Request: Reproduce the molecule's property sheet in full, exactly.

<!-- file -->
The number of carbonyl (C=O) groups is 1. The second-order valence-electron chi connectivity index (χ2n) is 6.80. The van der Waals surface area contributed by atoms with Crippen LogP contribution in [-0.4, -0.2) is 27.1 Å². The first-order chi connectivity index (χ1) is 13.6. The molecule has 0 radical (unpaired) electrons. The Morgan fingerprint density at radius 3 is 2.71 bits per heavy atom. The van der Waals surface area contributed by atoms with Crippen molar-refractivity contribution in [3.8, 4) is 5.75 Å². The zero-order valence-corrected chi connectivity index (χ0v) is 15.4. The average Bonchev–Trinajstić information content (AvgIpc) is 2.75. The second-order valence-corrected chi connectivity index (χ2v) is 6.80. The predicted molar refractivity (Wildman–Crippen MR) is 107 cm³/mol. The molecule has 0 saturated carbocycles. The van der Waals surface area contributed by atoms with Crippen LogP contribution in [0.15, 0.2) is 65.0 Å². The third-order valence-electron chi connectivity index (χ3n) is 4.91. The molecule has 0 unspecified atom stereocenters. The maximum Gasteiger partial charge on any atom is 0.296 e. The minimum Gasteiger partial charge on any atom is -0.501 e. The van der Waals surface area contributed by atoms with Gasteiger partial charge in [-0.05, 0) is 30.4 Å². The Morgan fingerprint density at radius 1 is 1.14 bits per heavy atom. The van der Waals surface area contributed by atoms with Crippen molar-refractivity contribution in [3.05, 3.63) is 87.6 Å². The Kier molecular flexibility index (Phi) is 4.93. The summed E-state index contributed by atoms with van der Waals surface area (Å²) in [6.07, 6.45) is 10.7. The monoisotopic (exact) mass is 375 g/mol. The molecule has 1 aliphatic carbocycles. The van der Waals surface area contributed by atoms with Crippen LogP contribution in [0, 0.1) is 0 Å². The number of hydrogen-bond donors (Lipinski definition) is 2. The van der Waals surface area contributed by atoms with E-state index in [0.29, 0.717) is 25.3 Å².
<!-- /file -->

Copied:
The number of carbonyl (C=O) groups is 1. The second-order valence-electron chi connectivity index (χ2n) is 6.80. The van der Waals surface area contributed by atoms with Crippen LogP contribution in [-0.4, -0.2) is 27.1 Å². The first-order chi connectivity index (χ1) is 13.6. The molecule has 0 radical (unpaired) electrons. The Morgan fingerprint density at radius 3 is 2.71 bits per heavy atom. The van der Waals surface area contributed by atoms with Crippen molar-refractivity contribution in [3.8, 4) is 5.75 Å². The zero-order valence-corrected chi connectivity index (χ0v) is 15.4. The average Bonchev–Trinajstić information content (AvgIpc) is 2.75. The second-order valence-corrected chi connectivity index (χ2v) is 6.80. The predicted molar refractivity (Wildman–Crippen MR) is 107 cm³/mol. The molecule has 0 saturated carbocycles. The van der Waals surface area contributed by atoms with Crippen LogP contribution in [0.15, 0.2) is 65.0 Å². The third-order valence-electron chi connectivity index (χ3n) is 4.91. The molecule has 0 unspecified atom stereocenters. The maximum Gasteiger partial charge on any atom is 0.296 e. The minimum Gasteiger partial charge on any atom is -0.501 e. The van der Waals surface area contributed by atoms with Gasteiger partial charge in [-0.05, 0) is 30.4 Å². The Morgan fingerprint density at radius 1 is 1.14 bits per heavy atom. The van der Waals surface area contributed by atoms with Crippen molar-refractivity contribution in [3.05, 3.63) is 87.6 Å². The Kier molecular flexibility index (Phi) is 4.93. The summed E-state index contributed by atoms with van der Waals surface area (Å²) in [6.07, 6.45) is 10.7. The monoisotopic (exact) mass is 375 g/mol. The molecule has 1 aliphatic carbocycles. The van der Waals surface area contributed by atoms with Crippen LogP contribution in [0, 0.1) is 0 Å². The number of hydrogen-bond donors (Lipinski definition) is 2. The van der Waals surface area contributed by atoms with E-state index in [0.29, 0.717) is 25.3 Å².